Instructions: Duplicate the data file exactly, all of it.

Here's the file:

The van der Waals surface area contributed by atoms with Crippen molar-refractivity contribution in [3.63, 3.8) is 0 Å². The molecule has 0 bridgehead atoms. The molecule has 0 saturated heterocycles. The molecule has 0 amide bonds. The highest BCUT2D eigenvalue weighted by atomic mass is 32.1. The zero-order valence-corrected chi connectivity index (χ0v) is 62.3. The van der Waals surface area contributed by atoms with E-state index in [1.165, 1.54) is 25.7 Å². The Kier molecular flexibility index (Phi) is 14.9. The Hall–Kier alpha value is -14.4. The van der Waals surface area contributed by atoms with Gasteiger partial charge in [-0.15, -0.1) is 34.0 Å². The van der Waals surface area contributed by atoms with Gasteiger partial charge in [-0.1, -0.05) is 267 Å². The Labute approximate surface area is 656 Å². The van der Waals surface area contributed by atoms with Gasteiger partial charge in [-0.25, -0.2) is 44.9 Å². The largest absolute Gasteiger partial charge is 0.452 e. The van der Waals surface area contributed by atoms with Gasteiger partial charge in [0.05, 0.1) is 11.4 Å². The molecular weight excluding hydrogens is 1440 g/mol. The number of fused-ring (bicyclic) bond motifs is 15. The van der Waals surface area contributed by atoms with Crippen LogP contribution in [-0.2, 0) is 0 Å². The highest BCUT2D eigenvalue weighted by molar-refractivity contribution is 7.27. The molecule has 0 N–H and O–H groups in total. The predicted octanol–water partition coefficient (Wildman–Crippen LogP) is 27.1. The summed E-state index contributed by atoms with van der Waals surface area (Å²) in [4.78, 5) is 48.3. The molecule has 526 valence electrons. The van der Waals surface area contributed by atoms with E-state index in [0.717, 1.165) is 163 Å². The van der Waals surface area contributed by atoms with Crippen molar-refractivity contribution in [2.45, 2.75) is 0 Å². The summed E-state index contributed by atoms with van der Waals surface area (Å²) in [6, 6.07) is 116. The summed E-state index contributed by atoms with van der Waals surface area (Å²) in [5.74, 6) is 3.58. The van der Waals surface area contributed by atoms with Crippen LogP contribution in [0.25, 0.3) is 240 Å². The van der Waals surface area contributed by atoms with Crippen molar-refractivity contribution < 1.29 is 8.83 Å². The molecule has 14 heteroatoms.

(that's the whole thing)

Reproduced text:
The van der Waals surface area contributed by atoms with Crippen molar-refractivity contribution in [3.63, 3.8) is 0 Å². The molecule has 0 bridgehead atoms. The molecule has 0 saturated heterocycles. The molecule has 0 amide bonds. The highest BCUT2D eigenvalue weighted by atomic mass is 32.1. The zero-order valence-corrected chi connectivity index (χ0v) is 62.3. The van der Waals surface area contributed by atoms with E-state index in [1.165, 1.54) is 25.7 Å². The Kier molecular flexibility index (Phi) is 14.9. The Hall–Kier alpha value is -14.4. The van der Waals surface area contributed by atoms with Gasteiger partial charge in [-0.15, -0.1) is 34.0 Å². The van der Waals surface area contributed by atoms with Gasteiger partial charge in [-0.1, -0.05) is 267 Å². The Labute approximate surface area is 656 Å². The van der Waals surface area contributed by atoms with Gasteiger partial charge in [-0.25, -0.2) is 44.9 Å². The largest absolute Gasteiger partial charge is 0.452 e. The van der Waals surface area contributed by atoms with Gasteiger partial charge in [0.05, 0.1) is 11.4 Å². The molecular weight excluding hydrogens is 1440 g/mol. The number of fused-ring (bicyclic) bond motifs is 15. The van der Waals surface area contributed by atoms with Crippen LogP contribution in [-0.2, 0) is 0 Å². The highest BCUT2D eigenvalue weighted by molar-refractivity contribution is 7.27. The molecule has 0 N–H and O–H groups in total. The predicted octanol–water partition coefficient (Wildman–Crippen LogP) is 27.1. The summed E-state index contributed by atoms with van der Waals surface area (Å²) in [4.78, 5) is 48.3. The molecule has 526 valence electrons. The van der Waals surface area contributed by atoms with E-state index in [0.717, 1.165) is 163 Å². The van der Waals surface area contributed by atoms with Crippen molar-refractivity contribution in [2.45, 2.75) is 0 Å². The summed E-state index contributed by atoms with van der Waals surface area (Å²) in [6, 6.07) is 116. The summed E-state index contributed by atoms with van der Waals surface area (Å²) in [5.74, 6) is 3.58. The van der Waals surface area contributed by atoms with Crippen LogP contribution in [0.25, 0.3) is 240 Å². The van der Waals surface area contributed by atoms with Crippen molar-refractivity contribution < 1.29 is 8.83 Å². The molecule has 14 heteroatoms.